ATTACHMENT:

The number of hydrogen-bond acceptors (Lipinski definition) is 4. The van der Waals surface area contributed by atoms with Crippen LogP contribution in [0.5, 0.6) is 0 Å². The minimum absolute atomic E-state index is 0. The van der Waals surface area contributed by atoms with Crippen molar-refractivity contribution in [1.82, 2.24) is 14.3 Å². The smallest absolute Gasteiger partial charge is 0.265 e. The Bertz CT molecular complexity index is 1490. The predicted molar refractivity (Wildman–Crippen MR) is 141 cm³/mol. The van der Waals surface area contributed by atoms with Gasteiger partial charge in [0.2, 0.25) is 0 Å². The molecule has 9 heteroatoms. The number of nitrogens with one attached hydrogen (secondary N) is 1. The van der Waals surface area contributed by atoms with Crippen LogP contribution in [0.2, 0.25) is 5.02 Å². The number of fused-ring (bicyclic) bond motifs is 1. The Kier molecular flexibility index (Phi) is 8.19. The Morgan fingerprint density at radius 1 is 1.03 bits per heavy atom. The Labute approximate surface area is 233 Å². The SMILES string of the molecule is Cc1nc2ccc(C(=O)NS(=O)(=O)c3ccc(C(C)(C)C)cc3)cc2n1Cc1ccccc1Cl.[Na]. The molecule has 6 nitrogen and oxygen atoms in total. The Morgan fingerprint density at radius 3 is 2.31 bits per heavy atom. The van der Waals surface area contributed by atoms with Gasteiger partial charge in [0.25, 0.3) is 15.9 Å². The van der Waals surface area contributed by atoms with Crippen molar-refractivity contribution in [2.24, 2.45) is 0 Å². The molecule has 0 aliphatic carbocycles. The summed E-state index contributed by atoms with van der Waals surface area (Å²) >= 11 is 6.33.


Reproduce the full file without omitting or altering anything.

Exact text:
The number of hydrogen-bond acceptors (Lipinski definition) is 4. The van der Waals surface area contributed by atoms with Crippen LogP contribution in [0.5, 0.6) is 0 Å². The minimum absolute atomic E-state index is 0. The van der Waals surface area contributed by atoms with Crippen molar-refractivity contribution in [1.82, 2.24) is 14.3 Å². The smallest absolute Gasteiger partial charge is 0.265 e. The Bertz CT molecular complexity index is 1490. The predicted molar refractivity (Wildman–Crippen MR) is 141 cm³/mol. The van der Waals surface area contributed by atoms with Gasteiger partial charge in [0.2, 0.25) is 0 Å². The molecule has 9 heteroatoms. The number of nitrogens with one attached hydrogen (secondary N) is 1. The van der Waals surface area contributed by atoms with Crippen LogP contribution in [0.2, 0.25) is 5.02 Å². The number of fused-ring (bicyclic) bond motifs is 1. The Kier molecular flexibility index (Phi) is 8.19. The Morgan fingerprint density at radius 1 is 1.03 bits per heavy atom. The Labute approximate surface area is 233 Å². The SMILES string of the molecule is Cc1nc2ccc(C(=O)NS(=O)(=O)c3ccc(C(C)(C)C)cc3)cc2n1Cc1ccccc1Cl.[Na]. The molecule has 6 nitrogen and oxygen atoms in total. The Morgan fingerprint density at radius 3 is 2.31 bits per heavy atom. The van der Waals surface area contributed by atoms with Gasteiger partial charge in [0.25, 0.3) is 15.9 Å². The van der Waals surface area contributed by atoms with Crippen molar-refractivity contribution in [2.24, 2.45) is 0 Å². The molecule has 0 aliphatic carbocycles. The summed E-state index contributed by atoms with van der Waals surface area (Å²) >= 11 is 6.33.